As of July 2021, Colorado officially enacted the Colorado Privacy Act (CPA), making it the third US state to pass dedicated privacy legislation, following in the footsteps of California’s Consumer Privacy Act (CCPA) and Virginia’s Consumer Data Protection Act (VCDPA).
The CPA will apply to any organization that conducts business in Colorado as well as any organization that has information relating to the state’s residents. This is focused primarily on data controllers and processors – two terms commonly found in the European General Data Privacy Regulation and CCPA.
There are some notable similarities between the CPA and other data privacy regulations like GDPR, CCPA, and VCDPA, meaning organizations that are compliant with any of the above regulations already have a foundation to work from. For example:
- The CPA is handing certain rights back to the consumer.
- Organizations that store, handle and process personal data have a duty to protect this information.
- If violations occur or if the data holder is found guilty by the state attorney general and local authorities, penalties will be imposed to prevent future violations.
The CPA also allows citizens to inquire about how their data is being used and whether it is being processed. Consumers can make changes if inaccuracies are found, and they can request to have their information deleted. Also, the CPA mandates that if these requests are made, they must be actioned by the data processor or controller within 45 days.
In essence, the CPA is welcomed in today’s digital society, but it is by no means ground-breaking in what it is trying to achieve with its privacy agenda. However, there are differences that set the CPA apart and must be noted. For instance:
- There is no revenue threshold on which organizations must comply, meaning small businesses are just as accountable as their larger counterparts when collecting personal data.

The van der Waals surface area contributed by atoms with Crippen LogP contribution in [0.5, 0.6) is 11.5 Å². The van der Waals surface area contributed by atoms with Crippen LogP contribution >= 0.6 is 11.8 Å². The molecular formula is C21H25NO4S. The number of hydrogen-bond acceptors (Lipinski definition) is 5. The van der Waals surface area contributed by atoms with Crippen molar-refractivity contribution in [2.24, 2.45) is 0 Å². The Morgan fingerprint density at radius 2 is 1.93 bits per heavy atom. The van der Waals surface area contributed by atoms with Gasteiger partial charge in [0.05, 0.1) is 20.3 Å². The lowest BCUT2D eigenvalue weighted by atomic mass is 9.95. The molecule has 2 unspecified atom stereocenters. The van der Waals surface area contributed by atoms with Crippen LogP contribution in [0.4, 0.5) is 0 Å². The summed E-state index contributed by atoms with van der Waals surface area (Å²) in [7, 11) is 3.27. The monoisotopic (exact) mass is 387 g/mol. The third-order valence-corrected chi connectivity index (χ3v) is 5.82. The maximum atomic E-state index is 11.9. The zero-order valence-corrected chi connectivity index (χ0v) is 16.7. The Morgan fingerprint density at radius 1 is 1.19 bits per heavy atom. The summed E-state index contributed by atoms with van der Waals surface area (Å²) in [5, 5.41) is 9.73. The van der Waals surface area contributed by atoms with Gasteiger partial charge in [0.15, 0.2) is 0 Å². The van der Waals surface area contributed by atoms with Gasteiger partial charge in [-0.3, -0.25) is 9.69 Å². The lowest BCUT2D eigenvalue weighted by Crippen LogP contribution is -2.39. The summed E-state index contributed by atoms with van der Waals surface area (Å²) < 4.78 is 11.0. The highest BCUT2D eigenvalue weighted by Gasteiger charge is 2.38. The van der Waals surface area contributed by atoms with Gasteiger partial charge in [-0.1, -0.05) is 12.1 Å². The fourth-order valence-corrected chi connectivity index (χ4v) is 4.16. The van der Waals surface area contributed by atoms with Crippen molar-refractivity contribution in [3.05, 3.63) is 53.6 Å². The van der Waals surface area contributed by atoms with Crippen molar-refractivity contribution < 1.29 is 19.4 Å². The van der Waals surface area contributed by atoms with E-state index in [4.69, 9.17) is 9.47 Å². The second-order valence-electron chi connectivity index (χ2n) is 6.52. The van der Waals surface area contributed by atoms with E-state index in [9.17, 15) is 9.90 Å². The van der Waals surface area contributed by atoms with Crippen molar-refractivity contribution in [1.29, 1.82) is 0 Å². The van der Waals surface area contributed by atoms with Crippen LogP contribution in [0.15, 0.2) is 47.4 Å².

- Non-profits are not exempt – which is opposite to the VCDPA and CCPA.
- The CPA gives controllers the right to object to any sub-processors, while the VCDPA and CCPA do not.
The definition of sensitive information and how it is treated is also different when comparing the CPA, CCPA, and VCDPA. While all demand consent to be required from consumers to collect their data, the CPA is much stricter with its definition of consent. It states:
Consent must be “freely given, specific, informed and unambiguous agreement” which does not include general or broad terms, “hovering over, muting, pausing, or closing a given piece of content,” or “agreement obtained through dark patterns” (although “dark patterns” is not defined).
Essentially, consumer consent must be obtained in a clear and specific manner leaving no ambiguity or confusion between the data processor and the individual.
The CPA won’t come into effect until July 2023, giving organizations ample time to have the necessary processes and procedures in place to be compliant. Moreover, it shows a clear approach taken by the State of Colorado to ensure their citizens’ data security and privacy are being duly cared for by businesses. Organizations that are concerned about whether their security is adequate should act now and adopt a data-centric approach to protect consumer data. This will ensure compliance is met by addressing the core concerns of keeping data private.